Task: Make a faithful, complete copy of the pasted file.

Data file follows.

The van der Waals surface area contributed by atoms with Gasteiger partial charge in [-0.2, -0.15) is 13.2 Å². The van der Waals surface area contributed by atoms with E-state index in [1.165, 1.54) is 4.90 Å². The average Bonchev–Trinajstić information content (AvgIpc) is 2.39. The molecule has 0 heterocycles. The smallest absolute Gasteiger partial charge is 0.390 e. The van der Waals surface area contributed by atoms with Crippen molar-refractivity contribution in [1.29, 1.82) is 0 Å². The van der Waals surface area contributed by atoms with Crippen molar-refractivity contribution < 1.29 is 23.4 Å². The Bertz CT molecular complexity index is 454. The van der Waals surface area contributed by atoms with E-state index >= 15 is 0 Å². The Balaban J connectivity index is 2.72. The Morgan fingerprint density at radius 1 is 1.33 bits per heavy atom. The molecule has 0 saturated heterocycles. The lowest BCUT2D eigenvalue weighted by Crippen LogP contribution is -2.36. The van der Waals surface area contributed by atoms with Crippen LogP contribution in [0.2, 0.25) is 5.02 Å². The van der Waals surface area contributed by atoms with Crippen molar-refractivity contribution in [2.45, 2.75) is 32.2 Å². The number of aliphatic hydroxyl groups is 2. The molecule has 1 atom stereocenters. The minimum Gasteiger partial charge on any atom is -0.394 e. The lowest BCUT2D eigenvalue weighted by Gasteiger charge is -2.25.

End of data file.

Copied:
The van der Waals surface area contributed by atoms with Gasteiger partial charge in [-0.2, -0.15) is 13.2 Å². The van der Waals surface area contributed by atoms with E-state index in [1.165, 1.54) is 4.90 Å². The average Bonchev–Trinajstić information content (AvgIpc) is 2.39. The molecule has 0 heterocycles. The smallest absolute Gasteiger partial charge is 0.390 e. The van der Waals surface area contributed by atoms with Crippen molar-refractivity contribution in [1.29, 1.82) is 0 Å². The van der Waals surface area contributed by atoms with Crippen molar-refractivity contribution < 1.29 is 23.4 Å². The Bertz CT molecular complexity index is 454. The van der Waals surface area contributed by atoms with E-state index >= 15 is 0 Å². The Balaban J connectivity index is 2.72. The Morgan fingerprint density at radius 1 is 1.33 bits per heavy atom. The molecule has 0 saturated heterocycles. The lowest BCUT2D eigenvalue weighted by Crippen LogP contribution is -2.36. The van der Waals surface area contributed by atoms with Crippen LogP contribution in [0.2, 0.25) is 5.02 Å². The van der Waals surface area contributed by atoms with Crippen molar-refractivity contribution in [2.45, 2.75) is 32.2 Å². The number of aliphatic hydroxyl groups is 2. The molecule has 1 atom stereocenters. The minimum Gasteiger partial charge on any atom is -0.394 e. The lowest BCUT2D eigenvalue weighted by Gasteiger charge is -2.25.